- The reduction in HbA1c and weight observed from insulin administration to patients with type 2 diabetes is greater in randomized controlled trials (RCTs) than under real‐world conditions.
- Although RCTs remain the gold standard for regulatory bodies, real-world evidence (RWE) measures the gaps in real-world outcomes relative to outcomes observed in RCTs.
Why this matters
- We have moved from an era of poor-quality and unreliable real-world data to one of reliable real-world evidence based on robust methodologies and technologies.
- RWE measures gaps in real-world practice treatment effectiveness compared with outcomes generated from RCTs. This is increasingly being used to modify guidelines.
- RCTs focus on efficacy and are the gold standard of drug regulation, whereas RWE addresses the question of whether these drugs can work in real-world settings.
- RWE comes from everything beyond phase 3 clinical trials in terms of efficacy, collected mostly from electronic health records under real-life practice circumstances and from multiple studies. RWE can include tens of thousands of patients and huge data sets. Often the patients actually treated are not considered because they are ineligible for RCTs.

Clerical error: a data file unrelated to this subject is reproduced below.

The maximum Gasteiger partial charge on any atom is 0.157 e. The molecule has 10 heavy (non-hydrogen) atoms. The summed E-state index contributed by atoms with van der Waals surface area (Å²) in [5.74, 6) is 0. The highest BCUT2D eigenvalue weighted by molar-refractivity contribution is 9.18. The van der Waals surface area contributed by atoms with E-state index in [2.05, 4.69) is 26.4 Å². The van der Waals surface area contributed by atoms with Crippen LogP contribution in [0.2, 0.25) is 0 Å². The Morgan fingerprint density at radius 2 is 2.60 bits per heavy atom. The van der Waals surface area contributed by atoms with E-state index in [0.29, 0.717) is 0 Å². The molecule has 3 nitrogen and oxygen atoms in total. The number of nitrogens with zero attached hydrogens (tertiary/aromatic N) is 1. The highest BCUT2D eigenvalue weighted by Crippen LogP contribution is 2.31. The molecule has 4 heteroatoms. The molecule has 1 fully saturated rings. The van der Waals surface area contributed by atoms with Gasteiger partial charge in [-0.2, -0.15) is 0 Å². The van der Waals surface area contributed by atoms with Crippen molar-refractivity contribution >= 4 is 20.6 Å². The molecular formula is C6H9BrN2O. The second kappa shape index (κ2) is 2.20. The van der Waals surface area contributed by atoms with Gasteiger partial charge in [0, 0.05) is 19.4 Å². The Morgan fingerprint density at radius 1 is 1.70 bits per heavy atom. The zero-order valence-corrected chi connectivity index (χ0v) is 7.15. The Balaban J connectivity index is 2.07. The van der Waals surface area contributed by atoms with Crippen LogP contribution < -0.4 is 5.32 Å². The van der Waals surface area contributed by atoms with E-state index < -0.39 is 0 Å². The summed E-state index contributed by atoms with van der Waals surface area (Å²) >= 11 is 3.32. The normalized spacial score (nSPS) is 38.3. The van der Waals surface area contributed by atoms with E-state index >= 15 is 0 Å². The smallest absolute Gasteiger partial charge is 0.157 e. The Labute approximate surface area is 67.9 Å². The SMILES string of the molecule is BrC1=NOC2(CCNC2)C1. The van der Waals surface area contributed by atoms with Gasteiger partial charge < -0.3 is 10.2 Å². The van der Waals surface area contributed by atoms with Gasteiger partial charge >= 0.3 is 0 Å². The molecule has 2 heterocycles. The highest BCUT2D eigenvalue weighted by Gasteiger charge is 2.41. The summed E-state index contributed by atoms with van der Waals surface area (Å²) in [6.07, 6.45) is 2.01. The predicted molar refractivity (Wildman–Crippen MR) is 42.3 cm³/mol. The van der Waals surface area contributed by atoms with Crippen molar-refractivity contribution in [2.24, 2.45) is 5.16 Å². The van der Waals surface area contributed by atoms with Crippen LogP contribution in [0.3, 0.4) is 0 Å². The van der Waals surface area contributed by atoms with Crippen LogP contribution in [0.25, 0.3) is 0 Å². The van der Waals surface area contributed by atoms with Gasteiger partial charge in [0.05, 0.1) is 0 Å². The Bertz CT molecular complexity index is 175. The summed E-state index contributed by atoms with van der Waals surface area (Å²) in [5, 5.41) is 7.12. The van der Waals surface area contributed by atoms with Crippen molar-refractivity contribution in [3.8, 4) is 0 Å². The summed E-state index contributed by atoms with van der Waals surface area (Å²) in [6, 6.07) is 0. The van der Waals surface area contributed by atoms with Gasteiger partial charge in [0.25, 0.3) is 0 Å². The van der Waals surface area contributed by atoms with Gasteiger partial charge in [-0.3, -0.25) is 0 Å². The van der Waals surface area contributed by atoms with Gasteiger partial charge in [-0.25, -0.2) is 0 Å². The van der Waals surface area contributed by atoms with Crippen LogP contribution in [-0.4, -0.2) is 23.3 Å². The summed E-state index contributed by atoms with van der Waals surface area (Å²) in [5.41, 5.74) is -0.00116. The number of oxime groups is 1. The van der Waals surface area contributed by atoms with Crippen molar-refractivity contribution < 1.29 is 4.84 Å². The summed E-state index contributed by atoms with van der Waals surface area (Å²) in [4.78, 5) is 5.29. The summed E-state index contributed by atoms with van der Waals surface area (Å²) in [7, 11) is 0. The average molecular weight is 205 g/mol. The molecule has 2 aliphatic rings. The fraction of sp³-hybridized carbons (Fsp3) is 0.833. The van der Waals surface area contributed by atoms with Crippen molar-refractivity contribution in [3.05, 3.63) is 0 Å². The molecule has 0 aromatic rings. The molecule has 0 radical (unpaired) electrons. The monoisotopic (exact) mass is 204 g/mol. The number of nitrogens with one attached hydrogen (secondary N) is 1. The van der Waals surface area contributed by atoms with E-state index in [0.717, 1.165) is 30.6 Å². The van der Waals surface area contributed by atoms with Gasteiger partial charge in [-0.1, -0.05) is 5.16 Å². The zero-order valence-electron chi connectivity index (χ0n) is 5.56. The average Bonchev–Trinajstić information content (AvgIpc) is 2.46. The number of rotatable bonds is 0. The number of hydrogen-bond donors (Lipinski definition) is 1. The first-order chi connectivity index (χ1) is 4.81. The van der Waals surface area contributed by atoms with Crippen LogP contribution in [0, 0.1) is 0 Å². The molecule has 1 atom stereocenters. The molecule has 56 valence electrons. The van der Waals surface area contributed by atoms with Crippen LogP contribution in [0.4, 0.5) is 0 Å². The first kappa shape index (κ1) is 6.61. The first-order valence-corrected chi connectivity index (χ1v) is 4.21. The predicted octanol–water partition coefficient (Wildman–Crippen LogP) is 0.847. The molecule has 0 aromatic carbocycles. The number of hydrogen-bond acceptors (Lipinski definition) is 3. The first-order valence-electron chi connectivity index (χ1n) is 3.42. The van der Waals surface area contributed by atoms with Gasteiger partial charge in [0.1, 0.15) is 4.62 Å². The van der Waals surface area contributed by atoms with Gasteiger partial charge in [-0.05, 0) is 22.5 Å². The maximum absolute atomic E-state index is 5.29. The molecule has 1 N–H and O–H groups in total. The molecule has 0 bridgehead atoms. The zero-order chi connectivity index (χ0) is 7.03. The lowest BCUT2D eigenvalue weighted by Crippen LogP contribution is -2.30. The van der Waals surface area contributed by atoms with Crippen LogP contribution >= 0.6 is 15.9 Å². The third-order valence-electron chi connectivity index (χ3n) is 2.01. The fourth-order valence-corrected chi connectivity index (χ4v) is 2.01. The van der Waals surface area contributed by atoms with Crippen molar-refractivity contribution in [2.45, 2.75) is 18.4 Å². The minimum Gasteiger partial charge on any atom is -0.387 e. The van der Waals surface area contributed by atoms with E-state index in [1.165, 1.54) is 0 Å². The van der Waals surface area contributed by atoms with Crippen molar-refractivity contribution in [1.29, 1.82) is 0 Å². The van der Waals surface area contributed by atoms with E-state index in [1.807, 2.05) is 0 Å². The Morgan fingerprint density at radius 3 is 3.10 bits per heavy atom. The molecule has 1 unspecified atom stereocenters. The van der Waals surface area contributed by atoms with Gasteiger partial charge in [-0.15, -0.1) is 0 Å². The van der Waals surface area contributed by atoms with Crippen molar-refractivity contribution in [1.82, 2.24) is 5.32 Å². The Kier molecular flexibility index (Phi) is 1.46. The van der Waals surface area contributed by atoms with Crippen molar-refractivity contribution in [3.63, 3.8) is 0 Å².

- RCTs were compared with RWE to evaluate concordance for lowering of HbA1c and weight with basal-bolus or premixed insulin.
- 8 RCTs were analyzed comparing basal-bolus (n=1893) or premixed insulin (n=1517) regimens. Real-world data were extracted from UK primary care data sets for people receiving basal-bolus (n=7483) or premixed insulin regimens (n=10,744).
- Greater reductions were observed with RCTs than with RWE for HbA1c (real-world data, −0.28%; RCT data, −1.4%) and weight gain (real-world data, +0.27 kg; RCT data, +2.96 kg).
- Further analysis revealed that the decreased effectiveness seen in RWE was the result of a lack of adherence 75% of the time.
- Advanced methodologies are required to overcome confounding factors with RWE.